positioning (you can kinda see that when we get a top 10 coolest winter for
states like Wisconsin while California sets their warmest winter on record at
the same time). Regardless, it still means warming overall on average globally.
Oh geez- can you ever remember a warmer winter in history? I mean the temps were
just like Spring even in January ....at least that is what lib's would want
you to believe. In truth - the exact opposite is the case. This past winter saw
some of the COLDEST and NASTY-IST weather in a long time nation wide. So what -
golbal warming actually causes global cooling? What a bunch of bubble gum
science hatched by Al Gore and his team of carpet baggers. The sad thing is we
have a president who uses this voodoo science to create enviornment policy.
“We must be careful not to get caught up in the hysteria and hyperbole
peddled by climatologists who would use their meteorological predictions to
justify wholesale reordering of modern society. Alarmists rarely advocate for
balanced policies.”“Alarmists rarely advocate for
balanced policies.” Uh huh. That’s what the residents of Pompei said
before Mount Vesuvius erupted . . . And then they died.Now
we’re supposed to fear the mythical climatologist boogeyman who will
implement the “wholesale reordering of modern society?” Why fear it.
We should INSIST on it.What is the very worst thing that can happen
if this nation’s government focuses strongly on the development of green
energy? Even if that effort doesn’t result in a significant reduction in
global warming, pollution will be less, people will be healthier, and prodigious
amounts of inexpensive Green Energy will suffuse the land. And NOTHING
stimulates the economy and ensures prosperity like cheap energy.Why
should we accept this so-called “ modicum of risk” when the
corollaries to taking action now will result in the eventual realization of
plentiful clean energy?Continuous “Conservative”
opposition to constructive change is absolutely senseless.
I doubt the global warming hype and so does president Obama. Otherwise why would
he fly Air force 1 around so often more than any other president.
I agree with Dan that we need to take a measured response to climate change.
Start small. Maybe we can sell cleaner gasoline in Utah? Maybe start with
mandating that 20% of Utah's power comes from clean renewable energy (gas
doesn't count)? Maybe we can have mileage standards that require, say, 25
miles per gallon for every vehicle sold? That would be small, measured change.
Nothing earth-heaving. That said, I will bet my last dollar that
Mr. Liljenquist would support none of these things. The reality is that for many
people of his persuasion, ANY response to climate change will be vilified as
terrible for the economy, job-killing, too extreme, or not extreme enough to
make a difference anyway so why do it. I challenge Mr. Liljenquist to write in
his next column a list of things acceptable to him that would help us fight
climate change. Isn't being conservative about hedging one's bets?
Doubling down on fossil fuel pollution after 97% of scientists say that is a bad
idea seems pretty radical to me.
@Nate – “Your belief system says you can affect the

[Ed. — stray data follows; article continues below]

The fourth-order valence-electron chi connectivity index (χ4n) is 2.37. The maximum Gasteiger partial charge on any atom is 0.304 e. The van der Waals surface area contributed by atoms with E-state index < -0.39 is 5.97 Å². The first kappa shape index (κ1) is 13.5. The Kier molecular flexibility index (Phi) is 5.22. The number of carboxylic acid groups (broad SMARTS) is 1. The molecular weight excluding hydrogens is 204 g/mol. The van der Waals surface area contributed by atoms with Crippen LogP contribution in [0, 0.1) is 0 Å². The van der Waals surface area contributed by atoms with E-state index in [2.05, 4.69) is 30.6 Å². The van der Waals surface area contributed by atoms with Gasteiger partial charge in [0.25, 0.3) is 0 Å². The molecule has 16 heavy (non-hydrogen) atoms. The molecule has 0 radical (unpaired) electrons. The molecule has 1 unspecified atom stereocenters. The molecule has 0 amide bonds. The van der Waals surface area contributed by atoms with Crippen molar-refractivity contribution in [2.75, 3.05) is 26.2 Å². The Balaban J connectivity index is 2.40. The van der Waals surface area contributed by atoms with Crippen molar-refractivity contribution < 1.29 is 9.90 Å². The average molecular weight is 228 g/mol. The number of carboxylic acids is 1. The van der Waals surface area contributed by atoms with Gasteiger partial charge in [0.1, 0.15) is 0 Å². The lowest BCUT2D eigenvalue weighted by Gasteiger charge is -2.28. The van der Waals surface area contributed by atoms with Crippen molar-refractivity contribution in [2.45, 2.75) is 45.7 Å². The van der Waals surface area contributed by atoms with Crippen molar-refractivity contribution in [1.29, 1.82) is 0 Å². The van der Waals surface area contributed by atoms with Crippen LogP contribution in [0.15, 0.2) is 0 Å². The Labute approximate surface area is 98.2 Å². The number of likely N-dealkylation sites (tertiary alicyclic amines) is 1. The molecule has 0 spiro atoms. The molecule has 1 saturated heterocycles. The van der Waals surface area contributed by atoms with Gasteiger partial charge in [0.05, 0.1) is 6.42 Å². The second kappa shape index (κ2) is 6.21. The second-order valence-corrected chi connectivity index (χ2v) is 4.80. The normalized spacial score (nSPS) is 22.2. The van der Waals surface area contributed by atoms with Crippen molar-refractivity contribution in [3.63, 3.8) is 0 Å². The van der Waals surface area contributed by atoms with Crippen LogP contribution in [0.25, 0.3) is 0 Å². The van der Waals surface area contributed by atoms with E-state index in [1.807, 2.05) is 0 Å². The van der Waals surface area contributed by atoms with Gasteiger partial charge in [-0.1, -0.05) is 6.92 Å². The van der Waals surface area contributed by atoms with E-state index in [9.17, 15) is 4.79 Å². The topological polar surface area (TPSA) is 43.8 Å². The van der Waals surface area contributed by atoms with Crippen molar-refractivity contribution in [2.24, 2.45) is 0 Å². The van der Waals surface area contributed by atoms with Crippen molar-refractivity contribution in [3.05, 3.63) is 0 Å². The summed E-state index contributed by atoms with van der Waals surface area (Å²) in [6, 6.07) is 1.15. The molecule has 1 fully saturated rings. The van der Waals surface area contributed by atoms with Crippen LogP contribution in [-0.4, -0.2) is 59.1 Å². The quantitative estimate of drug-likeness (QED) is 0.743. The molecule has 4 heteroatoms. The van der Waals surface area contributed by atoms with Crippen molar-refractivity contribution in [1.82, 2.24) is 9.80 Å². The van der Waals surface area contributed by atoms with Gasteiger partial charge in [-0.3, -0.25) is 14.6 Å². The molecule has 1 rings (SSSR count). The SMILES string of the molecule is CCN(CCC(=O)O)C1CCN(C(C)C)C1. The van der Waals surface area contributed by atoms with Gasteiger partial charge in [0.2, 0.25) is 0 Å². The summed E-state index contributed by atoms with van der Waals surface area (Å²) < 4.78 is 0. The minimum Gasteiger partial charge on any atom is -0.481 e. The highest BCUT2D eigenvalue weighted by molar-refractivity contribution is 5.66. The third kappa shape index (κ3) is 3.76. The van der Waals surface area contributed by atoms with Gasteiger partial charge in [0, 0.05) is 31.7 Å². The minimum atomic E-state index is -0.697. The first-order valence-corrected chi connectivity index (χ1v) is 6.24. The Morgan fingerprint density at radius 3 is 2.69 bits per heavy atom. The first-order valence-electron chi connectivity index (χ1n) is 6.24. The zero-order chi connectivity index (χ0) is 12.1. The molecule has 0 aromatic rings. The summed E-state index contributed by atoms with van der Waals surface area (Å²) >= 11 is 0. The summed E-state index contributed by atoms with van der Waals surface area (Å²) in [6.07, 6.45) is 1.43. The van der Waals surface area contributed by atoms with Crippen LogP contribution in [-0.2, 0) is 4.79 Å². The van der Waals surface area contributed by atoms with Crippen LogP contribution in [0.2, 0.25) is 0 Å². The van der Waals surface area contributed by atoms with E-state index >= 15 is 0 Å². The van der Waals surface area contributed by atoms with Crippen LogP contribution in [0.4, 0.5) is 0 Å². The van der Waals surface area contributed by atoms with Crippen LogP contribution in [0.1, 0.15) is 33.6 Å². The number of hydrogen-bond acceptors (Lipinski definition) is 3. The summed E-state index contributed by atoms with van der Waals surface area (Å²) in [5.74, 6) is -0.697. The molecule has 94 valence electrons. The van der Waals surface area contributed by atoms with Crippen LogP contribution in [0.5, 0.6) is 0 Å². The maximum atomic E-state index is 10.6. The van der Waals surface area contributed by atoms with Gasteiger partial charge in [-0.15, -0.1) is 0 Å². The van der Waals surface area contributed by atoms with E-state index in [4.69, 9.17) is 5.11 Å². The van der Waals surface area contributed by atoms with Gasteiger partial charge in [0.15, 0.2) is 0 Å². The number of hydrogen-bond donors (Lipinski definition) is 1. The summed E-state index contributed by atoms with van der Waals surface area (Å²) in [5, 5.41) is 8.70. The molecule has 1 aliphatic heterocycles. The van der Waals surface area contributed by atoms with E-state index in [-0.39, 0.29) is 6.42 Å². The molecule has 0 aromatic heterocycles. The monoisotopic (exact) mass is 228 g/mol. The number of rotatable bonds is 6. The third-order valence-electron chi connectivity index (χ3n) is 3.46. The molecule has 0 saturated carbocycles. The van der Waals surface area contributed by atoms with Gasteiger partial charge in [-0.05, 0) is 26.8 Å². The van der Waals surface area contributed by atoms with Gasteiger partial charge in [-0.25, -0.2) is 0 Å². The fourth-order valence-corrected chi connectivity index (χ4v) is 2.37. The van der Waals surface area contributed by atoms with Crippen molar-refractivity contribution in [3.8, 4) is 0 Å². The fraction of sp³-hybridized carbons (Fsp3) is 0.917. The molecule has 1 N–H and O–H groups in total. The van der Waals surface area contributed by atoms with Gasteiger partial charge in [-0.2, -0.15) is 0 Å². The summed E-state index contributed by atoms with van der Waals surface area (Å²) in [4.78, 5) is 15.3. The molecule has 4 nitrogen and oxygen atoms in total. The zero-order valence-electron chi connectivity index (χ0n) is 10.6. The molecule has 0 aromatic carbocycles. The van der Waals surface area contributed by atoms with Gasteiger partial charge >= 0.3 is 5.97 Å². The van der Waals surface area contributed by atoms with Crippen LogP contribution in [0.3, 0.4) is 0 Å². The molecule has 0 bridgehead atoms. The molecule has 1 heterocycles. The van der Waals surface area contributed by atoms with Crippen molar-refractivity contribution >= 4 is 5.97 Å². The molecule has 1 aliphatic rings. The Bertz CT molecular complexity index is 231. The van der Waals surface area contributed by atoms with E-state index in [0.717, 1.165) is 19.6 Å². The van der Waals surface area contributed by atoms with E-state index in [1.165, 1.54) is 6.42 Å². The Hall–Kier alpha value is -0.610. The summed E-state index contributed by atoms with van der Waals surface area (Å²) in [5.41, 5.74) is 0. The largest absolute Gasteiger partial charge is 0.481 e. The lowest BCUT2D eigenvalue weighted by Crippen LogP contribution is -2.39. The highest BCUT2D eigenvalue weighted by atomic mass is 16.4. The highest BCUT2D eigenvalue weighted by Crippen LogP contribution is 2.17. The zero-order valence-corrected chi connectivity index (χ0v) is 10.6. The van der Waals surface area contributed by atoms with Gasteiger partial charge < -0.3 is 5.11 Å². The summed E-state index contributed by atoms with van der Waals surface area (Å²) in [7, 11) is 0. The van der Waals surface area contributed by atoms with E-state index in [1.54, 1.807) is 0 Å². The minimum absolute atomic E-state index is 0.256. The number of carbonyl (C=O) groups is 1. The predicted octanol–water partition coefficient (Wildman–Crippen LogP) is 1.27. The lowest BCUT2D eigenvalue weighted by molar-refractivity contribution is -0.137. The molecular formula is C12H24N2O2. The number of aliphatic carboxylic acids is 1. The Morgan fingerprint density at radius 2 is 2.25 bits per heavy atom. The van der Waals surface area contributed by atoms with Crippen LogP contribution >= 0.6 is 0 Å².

climate.”And there you go again projecting religious
overtones…In fact you have it exactly backwards. The facts
& evidence suggest we are negatively impacting the climate and that if we
can reduce our carbon output to a level handled by the natural carbon cycle, the
climate will eventually clean itself up and return to an equilibrium state
(changing in the future at its natural rate – many millennia vs. a few
decades).So in fact I trust the natural order (God) while you
continue to believe you know better…But again, our objective
should be a rational discourse and instead what we continue to see little more
than irrationality from the far-right. Just scan the comments here for proof
– the denials are all based on scientific ignorance, religious projection,
hatred of liberals, knee-jerk mistrust of experts (because some historical
“expert” was once wrong), appeals to God to explain the natural
occurrences (even after thousands of years demonstrating the abysmal failure of
this approach).When did the party of Goldwater and Buckley become so
illogical & irrational?
@Madsen Hall Magic"I am curious to know why the weatherman has a
difficult time getting the 10 day forecast right, but we can predict long-term
climate under the guise of "climate chaos" or "climate change"
or "gullible warming"...oops, that was supposed to be "global
warming". "The difference is that with the two we're
asking a different question. For the 10 day forecast we're trying to get
the exact position of weather systems and any look at a long-range spaghetti
plot shows the difficulty of that. For a climate model it's mostly just
averages we're looking for (is it warming? etc) rather than what the
weather will be Dec. 2, 2087.@Nate"Your belief system says
you can affect the climate. I think that's hubris, but it's what you
believe."Acid rain. London smog. Ozone hole. We've done
lots of things that have affected conditions due to various things we've
put in the atmosphere. Is it that outlandish to think that we have influence via
other ones (CO2 CH4) too?
This topic sure does ruffle feathers. Many are quick to poke holes in any view
that fails to entirely agree with leading public “climatologist”
voices advocating climate change theories. The fact remains, none of these